Spotlight on trailer safety

The Club’s technical team answers your questions on trailer safety

Q In the May 2022 magazine we answered the question: ‘I saw caravans being checked by the police at a motorway services recently. Is this a national campaign?’ We can now update you with further advice.

A The Driver & Vehicle Standards Agency (DVSA) has responsibility for ensuring vehicles on our roads are safe, both through MOT testing and roadside checks.

The latter normally focuses on heavy goods vehicles, but the Department for Transport’s 2019 Trailer Safety Report tasked DVSA with looking at ‘light’ trailers (up to 3,500kg, including caravans). In the Club’s submission to that report, we argued (successfully) that experience showed basic caravan roadworthiness was good enough to not require mandatory testing, but hard evidence to compare caravans with other trailer types was lacking.

We called for more focus on light trailer roadside checks to provide that evidence and the full report on that programme is now available (

Between 2019 and 2021, DVSA checked 3,813 trailers, including 730 caravans. Key findings were:

  • 50% of non-caravan trailers had serious faults, with 41% issued immediate prohibition notices as faults were so dangerous. Most common defects were roadlights (36%), running gear including tyres (21%) and brakes (20%). Trailer types included construction trailers, agricultural trailers, livestock and vehicle transporters.
  • Only 12% of caravans had serious faults, with 7% issued immediate prohibitions. Most common faults were roadlights (57%), chassis which includes breakaway cables (22%) and running gear including tyres (11%).

These results support the Club’s view that most caravans are fundamentally roadworthy – they compare well to other vehicles, such as cars and vans (around 30% failure rate at MOT) or heavy commercial trailers (15% failure rate at roadside checks despite rigorous mandatory testing). 

However, results could be significantly better with a little more focus on issues which owners really should identify and rectify – ie lights, breakaway cable and tyres.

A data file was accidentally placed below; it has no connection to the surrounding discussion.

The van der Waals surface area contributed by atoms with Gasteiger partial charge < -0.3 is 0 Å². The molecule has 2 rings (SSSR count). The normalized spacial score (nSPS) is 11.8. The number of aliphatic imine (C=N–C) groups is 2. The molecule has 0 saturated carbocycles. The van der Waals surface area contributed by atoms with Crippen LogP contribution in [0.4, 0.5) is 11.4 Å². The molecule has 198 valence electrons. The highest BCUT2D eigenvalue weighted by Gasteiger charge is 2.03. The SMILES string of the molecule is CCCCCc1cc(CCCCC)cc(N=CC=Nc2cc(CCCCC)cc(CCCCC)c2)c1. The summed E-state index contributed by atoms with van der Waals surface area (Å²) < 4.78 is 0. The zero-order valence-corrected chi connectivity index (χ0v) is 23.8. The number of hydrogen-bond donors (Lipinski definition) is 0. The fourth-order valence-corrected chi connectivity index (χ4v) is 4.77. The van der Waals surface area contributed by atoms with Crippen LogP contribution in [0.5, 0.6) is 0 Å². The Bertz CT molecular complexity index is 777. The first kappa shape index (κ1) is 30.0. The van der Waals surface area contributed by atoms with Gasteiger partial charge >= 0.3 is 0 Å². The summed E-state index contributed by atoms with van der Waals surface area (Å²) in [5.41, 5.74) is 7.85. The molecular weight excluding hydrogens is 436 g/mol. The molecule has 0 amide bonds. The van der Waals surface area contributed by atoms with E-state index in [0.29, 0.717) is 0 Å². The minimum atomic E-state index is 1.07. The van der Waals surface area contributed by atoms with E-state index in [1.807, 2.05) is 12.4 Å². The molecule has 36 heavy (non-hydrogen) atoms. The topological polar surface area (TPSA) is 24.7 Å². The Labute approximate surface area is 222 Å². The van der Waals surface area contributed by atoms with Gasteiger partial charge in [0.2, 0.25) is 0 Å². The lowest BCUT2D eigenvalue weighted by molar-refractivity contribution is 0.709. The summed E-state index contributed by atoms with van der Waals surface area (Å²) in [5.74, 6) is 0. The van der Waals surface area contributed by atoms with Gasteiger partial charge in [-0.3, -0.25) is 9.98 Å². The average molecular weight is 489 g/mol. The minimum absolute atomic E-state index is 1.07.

A functional check of roadlights should be in your pre-journey routine, with most issues an easy DIY fix (replacement bulb, cleaned connections etc.)

Breakaway cables in poor condition or not used at all was another issue. If your cable is damaged, a new one typically costs £10-15. UK law doesn’t specify how breakaway cables should be attached to the towbar. Hence, where no better connection point exists, looping the cable around the towball meets the legal requirement, but not attaching it at all does not. More recent towbars have a ‘designated cable attachment point’ which is more secure – if you don’t know where this is, check the vehicle handbook or towbar fitting instructions, or contact your towbar supplier.

Caravan tyres rarely wear out in terms of tread depth, but damage and age-related deterioration should be looked for (along with correct inflation pressure, of course). Remember the Club’s longstanding advice to ideally change caravan tyres at five years old and never use them beyond seven years old. There’s lots of advice on caravan (and other) tyres on the TyreSafe website (

We’re pleased DVSA will continue to check light trailers and caravans in the future. It also plans to support non-mandatory servicing schemes (such as the Approved Workshop Scheme) with official recommendation on what roadworthiness checks should be included.

Remember, roadworthiness is only one aspect of safe towing. Excessive caravan weight, poor payload distribution and excessive speed also jeopardise towing safety. There’s advice on these and more in your Sites Directory & Handbook, while for those just starting out or anyone needing a refresher, our training courses cover these issues too.

Please address your questions to: Technical Information,
Tel: 01342 336611

...and quote your membership number

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